Here's what Washington said of God, prayer, and the nation in his First Inaugural:
"...it would be peculiarly improper to omit in this first official act my fervent supplications to that Almighty Being who rules over the universe, who presides in the councils of nations, and whose providential aids can supply every human defect, that His benediction may consecrate to the liberties and happiness of the people of the United States a Government instituted by themselves for these essential purposes, and may enable every instrument employed in its administration to execute with success the functions allotted to his charge. In tendering this homage to the Great Author of every public and private good, I assure myself that it expresses your sentiments not less than my own, nor those of my fellow-citizens at large less than either. No people can be bound to acknowledge and adore the Invisible Hand which conducts the affairs of men more than those of the United States. Every step by which they have advanced to the character of an independent nation seems to have been distinguished by some token of providential agency..."
I find it interesting that secularists so often challenge things like whether Washington was an "orthodox" Christian or whether he actually added "so help me God" to the oath. These serve to distract from some rather clear FACTS about George Washington, namely that he:
- Devoutly believed in God
- Believed in prayer
- Called on the nation to pray and give homage to God
- Considered the United States "bound to acknowledge and adore" God
This just scratches the surface, but these can hardly be considered the sentiments of a secularist or a Deist.
So WHAT if you prove somehow (and, by the way, you can't) that Washington didn't say "so help me God" at the end of the presidential oath. You've only proven a technicality.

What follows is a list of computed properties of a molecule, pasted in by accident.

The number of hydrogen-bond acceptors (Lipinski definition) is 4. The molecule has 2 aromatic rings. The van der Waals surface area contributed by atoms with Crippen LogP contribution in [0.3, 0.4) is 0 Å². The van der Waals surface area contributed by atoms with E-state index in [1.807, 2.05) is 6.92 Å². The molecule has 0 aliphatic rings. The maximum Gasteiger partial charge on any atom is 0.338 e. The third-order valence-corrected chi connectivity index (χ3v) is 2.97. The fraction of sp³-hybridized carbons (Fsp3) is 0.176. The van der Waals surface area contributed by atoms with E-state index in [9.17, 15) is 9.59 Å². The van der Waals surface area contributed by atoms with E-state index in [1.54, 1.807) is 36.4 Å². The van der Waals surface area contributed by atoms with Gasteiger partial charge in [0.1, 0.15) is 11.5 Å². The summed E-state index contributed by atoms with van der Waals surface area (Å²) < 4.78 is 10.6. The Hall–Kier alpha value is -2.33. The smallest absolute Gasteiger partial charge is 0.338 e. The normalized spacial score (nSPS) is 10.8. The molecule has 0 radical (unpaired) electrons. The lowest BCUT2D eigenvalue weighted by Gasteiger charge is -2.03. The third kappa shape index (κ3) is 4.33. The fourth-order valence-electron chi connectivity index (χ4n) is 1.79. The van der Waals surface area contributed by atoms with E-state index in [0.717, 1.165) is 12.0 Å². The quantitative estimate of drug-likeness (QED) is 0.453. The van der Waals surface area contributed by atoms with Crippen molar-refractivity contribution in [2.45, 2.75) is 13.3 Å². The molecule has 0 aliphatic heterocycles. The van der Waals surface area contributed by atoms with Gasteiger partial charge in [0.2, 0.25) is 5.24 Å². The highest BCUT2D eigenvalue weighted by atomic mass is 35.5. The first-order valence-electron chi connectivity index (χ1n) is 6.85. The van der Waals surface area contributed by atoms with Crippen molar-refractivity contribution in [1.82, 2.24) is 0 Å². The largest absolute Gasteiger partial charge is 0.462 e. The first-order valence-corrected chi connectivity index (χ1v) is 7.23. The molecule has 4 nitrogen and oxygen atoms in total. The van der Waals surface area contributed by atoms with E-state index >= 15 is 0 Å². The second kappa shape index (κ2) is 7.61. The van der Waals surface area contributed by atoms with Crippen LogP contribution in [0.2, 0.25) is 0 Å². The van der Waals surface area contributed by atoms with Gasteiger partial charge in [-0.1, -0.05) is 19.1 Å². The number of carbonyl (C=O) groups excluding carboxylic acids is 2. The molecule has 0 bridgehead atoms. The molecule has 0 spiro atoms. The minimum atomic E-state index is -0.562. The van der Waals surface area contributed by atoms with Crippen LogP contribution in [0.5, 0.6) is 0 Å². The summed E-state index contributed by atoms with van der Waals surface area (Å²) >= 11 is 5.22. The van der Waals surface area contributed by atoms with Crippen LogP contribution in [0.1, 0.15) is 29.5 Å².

The record is clear. George Washington believed in God and was encouraging all Americans to likewise believe in and submit to God. Whether the secularists today are comfortable with this is immaterial.
What's more, the tradition of adding "so help me God" to the presidential oath will likely continue. Not so much because George Washington did it. Even if Mr. Soller and others are successful in "proving" that Washington didn't say it, the tradition will likely continue. Why? Because virtually all of our Presidents have believed in God. And it's not likely that the American people will elect an atheist to the highest office of the land anytime soon.
Addendum: Allow me to add (in light of some of the comments) that I agree enough doubt has been raised by those questioning the "so help me God" tradition that historians and the US government should acknowledge the dispute over when the "so help me God" tradition began.
I will further accept that the Chief Justice (or whichever court official administering the oath) should stick to the constitutionally prescribed oath. The only exception to this would be IF the incoming President expresses his or her plans to add "so help me God" (or "so help me Allah" or whatever) to the oath. In that event, I have no problem with the Chief Justice accommodating the incoming President. The only problem would be if the incoming President chose to remove portions from the oath.
All that having been said, at this point, "so help me God" has become a part of the tradition, and a majority of the American people expect and are comfortable with the President saying those words. It's unlikely that the American people will elect an atheist to the presidency anytime soon.